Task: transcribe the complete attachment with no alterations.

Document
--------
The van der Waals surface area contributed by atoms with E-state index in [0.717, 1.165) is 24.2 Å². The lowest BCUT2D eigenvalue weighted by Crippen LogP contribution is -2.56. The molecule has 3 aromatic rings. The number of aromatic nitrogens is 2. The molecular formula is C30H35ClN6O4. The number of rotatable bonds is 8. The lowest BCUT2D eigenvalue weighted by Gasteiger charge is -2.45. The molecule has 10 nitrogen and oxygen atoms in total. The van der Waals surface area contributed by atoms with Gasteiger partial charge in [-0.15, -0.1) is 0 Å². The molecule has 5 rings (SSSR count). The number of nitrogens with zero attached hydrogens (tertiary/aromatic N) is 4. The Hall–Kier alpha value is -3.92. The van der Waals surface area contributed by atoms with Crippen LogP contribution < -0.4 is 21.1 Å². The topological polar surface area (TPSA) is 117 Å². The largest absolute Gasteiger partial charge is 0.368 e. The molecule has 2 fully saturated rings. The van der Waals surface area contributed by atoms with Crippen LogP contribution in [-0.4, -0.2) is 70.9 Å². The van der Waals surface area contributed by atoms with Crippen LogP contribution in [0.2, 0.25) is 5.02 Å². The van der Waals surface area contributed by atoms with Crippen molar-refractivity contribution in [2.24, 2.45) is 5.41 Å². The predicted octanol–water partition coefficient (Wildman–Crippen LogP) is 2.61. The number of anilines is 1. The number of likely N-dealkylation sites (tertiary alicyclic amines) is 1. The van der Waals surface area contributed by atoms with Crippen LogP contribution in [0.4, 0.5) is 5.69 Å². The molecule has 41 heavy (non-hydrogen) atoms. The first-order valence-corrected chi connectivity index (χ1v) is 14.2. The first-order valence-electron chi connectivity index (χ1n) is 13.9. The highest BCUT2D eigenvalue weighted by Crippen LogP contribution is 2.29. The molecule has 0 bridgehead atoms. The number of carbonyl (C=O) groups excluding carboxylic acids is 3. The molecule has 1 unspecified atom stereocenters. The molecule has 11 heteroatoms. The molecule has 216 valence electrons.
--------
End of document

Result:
The van der Waals surface area contributed by atoms with E-state index in [0.717, 1.165) is 24.2 Å². The lowest BCUT2D eigenvalue weighted by Crippen LogP contribution is -2.56. The molecule has 3 aromatic rings. The number of aromatic nitrogens is 2. The molecular formula is C30H35ClN6O4. The number of rotatable bonds is 8. The lowest BCUT2D eigenvalue weighted by Gasteiger charge is -2.45. The molecule has 10 nitrogen and oxygen atoms in total. The van der Waals surface area contributed by atoms with Gasteiger partial charge in [-0.15, -0.1) is 0 Å². The molecule has 5 rings (SSSR count). The number of nitrogens with zero attached hydrogens (tertiary/aromatic N) is 4. The Hall–Kier alpha value is -3.92. The van der Waals surface area contributed by atoms with Crippen LogP contribution < -0.4 is 21.1 Å². The topological polar surface area (TPSA) is 117 Å². The largest absolute Gasteiger partial charge is 0.368 e. The molecule has 2 fully saturated rings. The van der Waals surface area contributed by atoms with Crippen LogP contribution in [-0.4, -0.2) is 70.9 Å². The van der Waals surface area contributed by atoms with Crippen LogP contribution in [0.2, 0.25) is 5.02 Å². The van der Waals surface area contributed by atoms with Crippen molar-refractivity contribution in [2.24, 2.45) is 5.41 Å². The predicted octanol–water partition coefficient (Wildman–Crippen LogP) is 2.61. The number of anilines is 1. The number of likely N-dealkylation sites (tertiary alicyclic amines) is 1. The van der Waals surface area contributed by atoms with Crippen LogP contribution in [0.4, 0.5) is 5.69 Å². The molecule has 41 heavy (non-hydrogen) atoms. The first-order valence-corrected chi connectivity index (χ1v) is 14.2. The first-order valence-electron chi connectivity index (χ1n) is 13.9. The highest BCUT2D eigenvalue weighted by Crippen LogP contribution is 2.29. The molecule has 0 bridgehead atoms. The number of carbonyl (C=O) groups excluding carboxylic acids is 3. The molecule has 1 unspecified atom stereocenters. The molecule has 11 heteroatoms. The molecule has 216 valence electrons.